NYCH's report Living, Learning and Working (Quixley, 1993) examines the housing, education and employment experiences of young people in rural and remote communities.
The report found that young people's lack of access to housing is a major issue in rural and remote Australia, and poor or non-existent public transport meant that their educational and employment options were also extremely limited. The report emphasised that solutions to the problems faced by young rural and remote people, be developed in consultation with, and owned by, the communities in which they live.
Public housing is in limited supply in rural and remote communities. Where stock exists, it is rarely designed to house single young people. Cheap private rental in rural and remote communities is invariably run down, substandard, abandoned and 'out of town'. Formal crisis and supported accommodation options rarely exist in small communities, and where they do exist, there is a profound lack of exit points. Young people leaving their communities for education or work face further difficulty in finding housing in the cities, when they arrive.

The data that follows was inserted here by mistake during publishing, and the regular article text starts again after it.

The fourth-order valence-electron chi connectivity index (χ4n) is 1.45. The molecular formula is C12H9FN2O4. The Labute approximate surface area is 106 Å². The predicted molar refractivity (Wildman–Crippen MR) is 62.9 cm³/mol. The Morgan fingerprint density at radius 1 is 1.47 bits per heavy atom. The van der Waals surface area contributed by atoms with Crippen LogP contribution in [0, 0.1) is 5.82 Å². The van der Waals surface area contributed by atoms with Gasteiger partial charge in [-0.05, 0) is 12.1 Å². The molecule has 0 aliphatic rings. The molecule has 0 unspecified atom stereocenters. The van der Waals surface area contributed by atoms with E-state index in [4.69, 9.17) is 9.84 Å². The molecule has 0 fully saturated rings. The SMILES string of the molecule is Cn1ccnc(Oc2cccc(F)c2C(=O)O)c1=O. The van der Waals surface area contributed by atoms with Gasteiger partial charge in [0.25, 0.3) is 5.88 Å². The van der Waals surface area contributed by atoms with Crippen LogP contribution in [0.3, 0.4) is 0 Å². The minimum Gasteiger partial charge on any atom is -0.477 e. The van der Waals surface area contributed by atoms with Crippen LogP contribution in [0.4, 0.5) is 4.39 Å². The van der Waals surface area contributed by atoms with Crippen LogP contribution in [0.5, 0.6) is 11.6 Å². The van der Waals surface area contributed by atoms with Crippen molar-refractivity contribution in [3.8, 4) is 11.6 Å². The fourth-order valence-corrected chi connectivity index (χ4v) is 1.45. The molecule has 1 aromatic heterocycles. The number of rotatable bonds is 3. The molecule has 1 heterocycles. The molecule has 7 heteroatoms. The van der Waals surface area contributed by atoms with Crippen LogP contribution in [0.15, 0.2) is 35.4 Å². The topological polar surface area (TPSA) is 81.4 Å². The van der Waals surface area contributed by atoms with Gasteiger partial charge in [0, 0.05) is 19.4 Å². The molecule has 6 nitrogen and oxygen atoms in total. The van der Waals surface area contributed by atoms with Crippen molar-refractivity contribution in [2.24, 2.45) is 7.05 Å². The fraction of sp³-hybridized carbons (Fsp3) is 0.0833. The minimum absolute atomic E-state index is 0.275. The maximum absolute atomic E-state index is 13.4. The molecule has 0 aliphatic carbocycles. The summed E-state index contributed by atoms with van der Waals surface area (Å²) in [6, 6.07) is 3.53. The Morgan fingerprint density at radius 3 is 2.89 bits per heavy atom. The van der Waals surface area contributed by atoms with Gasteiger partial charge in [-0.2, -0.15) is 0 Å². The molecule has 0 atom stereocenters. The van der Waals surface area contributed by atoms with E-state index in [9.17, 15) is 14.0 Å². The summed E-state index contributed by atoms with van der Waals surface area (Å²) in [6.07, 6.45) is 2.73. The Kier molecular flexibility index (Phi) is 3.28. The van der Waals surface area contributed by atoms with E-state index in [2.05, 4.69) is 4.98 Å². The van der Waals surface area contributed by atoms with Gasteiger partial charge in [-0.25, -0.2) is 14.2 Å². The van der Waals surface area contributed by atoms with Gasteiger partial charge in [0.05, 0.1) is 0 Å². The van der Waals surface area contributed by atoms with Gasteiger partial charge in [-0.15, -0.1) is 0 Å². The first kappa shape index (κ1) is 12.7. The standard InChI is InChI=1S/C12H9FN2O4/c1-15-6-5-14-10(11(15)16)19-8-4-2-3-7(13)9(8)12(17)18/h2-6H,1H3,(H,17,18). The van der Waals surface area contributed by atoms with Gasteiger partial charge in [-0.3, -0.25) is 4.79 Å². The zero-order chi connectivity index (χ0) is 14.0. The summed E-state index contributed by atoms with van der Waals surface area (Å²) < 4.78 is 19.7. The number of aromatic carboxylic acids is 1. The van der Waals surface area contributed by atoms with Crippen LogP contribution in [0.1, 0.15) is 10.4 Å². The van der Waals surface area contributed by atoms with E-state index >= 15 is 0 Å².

Young Aboriginal and Torres Strait Islander people also face the dilemma of whether to stay within their communities or leave to pursue other opportunities. Housing was an entire community issue in the majority of Aboriginal communities studied, with young people rarely distinguished by the communities as a specific group. In the NYCH study, the participants from Aboriginal communities sought responses to their needs that were flexible and could be developed by the community. Adequate family housing and to a lesser degree youth specific housing, were identified as key elements, in planned strategies for change.